Normless Indians

Duane Champagne
6/15/13

One of the great challenges to renewing and sustaining indigenous nations are normless tribal members. It is very difficult to renew or maintain an Indian nation if the tribal members no longer share strong commitments and cultural values. Many tribal members do not have strong commitments to either tribal culture or mainstream national culture do not have direction or purpose, and are normless.

Few people were normless in traditional nations, although there is evidence that some groups and individuals rejected tribal society and lived outside the rules. For the most part, however, many people were well socialized into the culture, worldviews, and normative relations of traditional society. Contemporary normlessness in American Indian nations is the result of historic traumatization, assimilative education and language policies, loss of traditional culture, and discouragement of family and kinship management of cultural and educational life. Membership or citizenship in a tribal nation in the United States, and Canada, has become increasingly legalistic and based on blood quantum, and not based on cultural knowledge or cultural participation in historic tribal traditions. Many tribal members do not have strong ties or knowledge of tribal traditions and values, and do not adhere to either traditional or American codes.

The proportion of normless Indians varies among tribal nations according to historical assimilative circumstances, continuity of their cultural moral codes, and individual and tribal identities. American policy sought to destroy tribal cultures, and does a half-hearted job of restoring or recovering tribal communities and cultures. The result of assimilation policies and traumatized history is that many tribal members do not have strong tribal values or strong American values, and lay in a middle state of having few strong values or rules.

Normless Indian tribal members tend toward alcoholism, drugs, under achievement by American education standards, and are usually in trouble with police and courts. The normless Indians tend to need extensive rehabilitation, serve time in jail, need education, and incur other costs to the tribe, U.S. government and community. A main treatment for people in normless states who have turned to addictions is to expose them to traditional values and norms. Much of the American Indian literature, such as novels like Ceremony by Leslie Marmon Silko and House Made of Dawn by N. Scott Momaday suggest a return to tribal cultural knowledge and values as an antidote to the normlessness of the protagonists.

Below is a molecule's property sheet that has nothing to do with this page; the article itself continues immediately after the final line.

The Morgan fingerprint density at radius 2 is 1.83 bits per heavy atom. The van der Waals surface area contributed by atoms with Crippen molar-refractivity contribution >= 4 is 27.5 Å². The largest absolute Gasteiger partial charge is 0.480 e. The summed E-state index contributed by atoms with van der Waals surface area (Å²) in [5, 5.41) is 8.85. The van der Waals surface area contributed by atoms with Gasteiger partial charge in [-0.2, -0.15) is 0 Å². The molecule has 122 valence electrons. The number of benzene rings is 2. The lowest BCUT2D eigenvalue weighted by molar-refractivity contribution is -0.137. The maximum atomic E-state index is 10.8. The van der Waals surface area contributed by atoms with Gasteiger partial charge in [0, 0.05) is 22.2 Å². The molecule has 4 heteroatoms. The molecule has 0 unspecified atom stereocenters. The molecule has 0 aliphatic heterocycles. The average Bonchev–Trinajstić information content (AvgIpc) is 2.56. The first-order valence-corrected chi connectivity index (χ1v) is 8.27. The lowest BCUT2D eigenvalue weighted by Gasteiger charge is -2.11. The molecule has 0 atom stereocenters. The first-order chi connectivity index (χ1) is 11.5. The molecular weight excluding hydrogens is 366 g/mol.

Normless tribal members, however, can be a major challenge and constraint to the continuity of indigenous nations and cultures. If a tribal member within a wealthy gaming tribe shows up to tribal meetings for the sole purpose of ensuring that they receive per capita funds, then the goals and purposes of tribal nations are in jeopardy. A wealthy nation of predominantly normless tribal members will not preserve an indigenous nation in a cultural sense. Unchecked normlessness among tribal members is not only a threat to individual well-being, but also to a threat to tribal nation survival.

Research and theory on Indian education suggests that Indian students with strong tribal identities will often reject the alien administrative culture and rules of mainstream public schools. Students with traditional orientations often drop out of school. However, students with strong tribal identities and multicultural skills often do very well in school, many excelling in college and professional schools. Increasingly tribal nations need professionally educated tribal memberships, but ones that will commit to the nation building or national renewal project of an indigenous nation. Tribal governments want members of their own communities to take the jobs in tribal administration and have the skills and knowledge to make decisions for the future economic and cultural well-being of their tribal nations.

Tribal nations need to regain control over the cultural socialization processes of their tribal membership to ensure that tribal values, history, culture and moral codes are predominantly upheld within the tribal national community. Multicultural tribal members who have strong education skills and commitments to tribal nation renewal can be of great value to the future continuity of tribal nations.

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Two Bears Growling's picture
Two Bears Growling